I think this is probably more what you want:
user = User.objects.get(email__exact=email)
if authenticate(user, email, password):
request.session['user'] = user
except User.DoesNotExist: # A user with the e-mail provided was not found
Personally I think that's cleaner than Ignacio's method, but it's a matter of taste really.
Finally, the last part of your question ("How do I count rows?"):
get only ever returns an object, and raises an exception if no objects match the criteria you passed in, or if multiple objects match the criteria. To get the number of objects in a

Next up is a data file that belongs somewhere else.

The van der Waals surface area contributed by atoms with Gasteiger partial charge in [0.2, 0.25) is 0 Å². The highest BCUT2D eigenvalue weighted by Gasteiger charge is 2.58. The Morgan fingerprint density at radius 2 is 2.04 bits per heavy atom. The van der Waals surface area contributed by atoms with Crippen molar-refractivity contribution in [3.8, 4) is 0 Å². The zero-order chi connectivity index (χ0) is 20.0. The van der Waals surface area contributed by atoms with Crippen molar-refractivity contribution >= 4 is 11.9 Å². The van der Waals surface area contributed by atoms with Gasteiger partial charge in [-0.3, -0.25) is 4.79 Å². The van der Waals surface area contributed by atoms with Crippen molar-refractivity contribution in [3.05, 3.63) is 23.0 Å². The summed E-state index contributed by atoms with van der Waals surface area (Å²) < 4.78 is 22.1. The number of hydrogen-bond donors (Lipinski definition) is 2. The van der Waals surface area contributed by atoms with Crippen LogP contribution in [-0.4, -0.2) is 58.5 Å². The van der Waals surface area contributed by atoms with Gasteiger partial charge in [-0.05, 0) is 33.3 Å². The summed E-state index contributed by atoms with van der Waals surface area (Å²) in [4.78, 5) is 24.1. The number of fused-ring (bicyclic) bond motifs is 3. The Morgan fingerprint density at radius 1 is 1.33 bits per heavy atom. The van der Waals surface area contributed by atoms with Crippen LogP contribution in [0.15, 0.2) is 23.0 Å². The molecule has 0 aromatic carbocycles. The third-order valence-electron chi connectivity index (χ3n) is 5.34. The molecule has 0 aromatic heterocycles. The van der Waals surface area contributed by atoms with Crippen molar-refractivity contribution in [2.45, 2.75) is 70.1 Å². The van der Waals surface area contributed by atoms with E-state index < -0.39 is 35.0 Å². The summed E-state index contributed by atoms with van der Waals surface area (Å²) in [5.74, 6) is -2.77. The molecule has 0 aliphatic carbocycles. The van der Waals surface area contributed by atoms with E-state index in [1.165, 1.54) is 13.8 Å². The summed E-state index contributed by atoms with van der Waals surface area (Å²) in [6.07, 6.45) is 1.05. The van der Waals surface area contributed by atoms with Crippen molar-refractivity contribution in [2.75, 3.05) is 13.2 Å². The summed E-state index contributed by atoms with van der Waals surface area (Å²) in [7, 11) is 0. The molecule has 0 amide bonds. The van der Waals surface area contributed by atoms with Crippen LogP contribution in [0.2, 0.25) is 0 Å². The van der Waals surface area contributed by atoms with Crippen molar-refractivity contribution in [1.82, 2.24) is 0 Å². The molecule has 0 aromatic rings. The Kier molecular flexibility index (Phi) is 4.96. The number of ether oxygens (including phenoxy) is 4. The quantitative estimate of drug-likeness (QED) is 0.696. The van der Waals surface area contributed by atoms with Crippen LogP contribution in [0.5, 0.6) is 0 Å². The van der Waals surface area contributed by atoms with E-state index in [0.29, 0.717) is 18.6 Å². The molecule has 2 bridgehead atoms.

QuerySet, you can just call
len on it:
q = User.objects.filter(email = 'firstname.lastname@example.org')
print User.objects.filter(email = 'email@example.com').count()
The former method (
len) will be quicker if you've already evaluated the
QuerySet (since it's just counting the number of items in a list, effectively); the latter (
count()) will be faster if you've not evaluated the
QuerySet, since Django will perform a
SELECT COUNT(*) behind the scenes, and you avoid loading all the data into memory.
As an aside - why are you directing them to
/home/ if the e-mail address isn't matched, and to
/home/login/ if their credentials fail? I would have thought it makes more sense to redirect them to the same place for those two cases.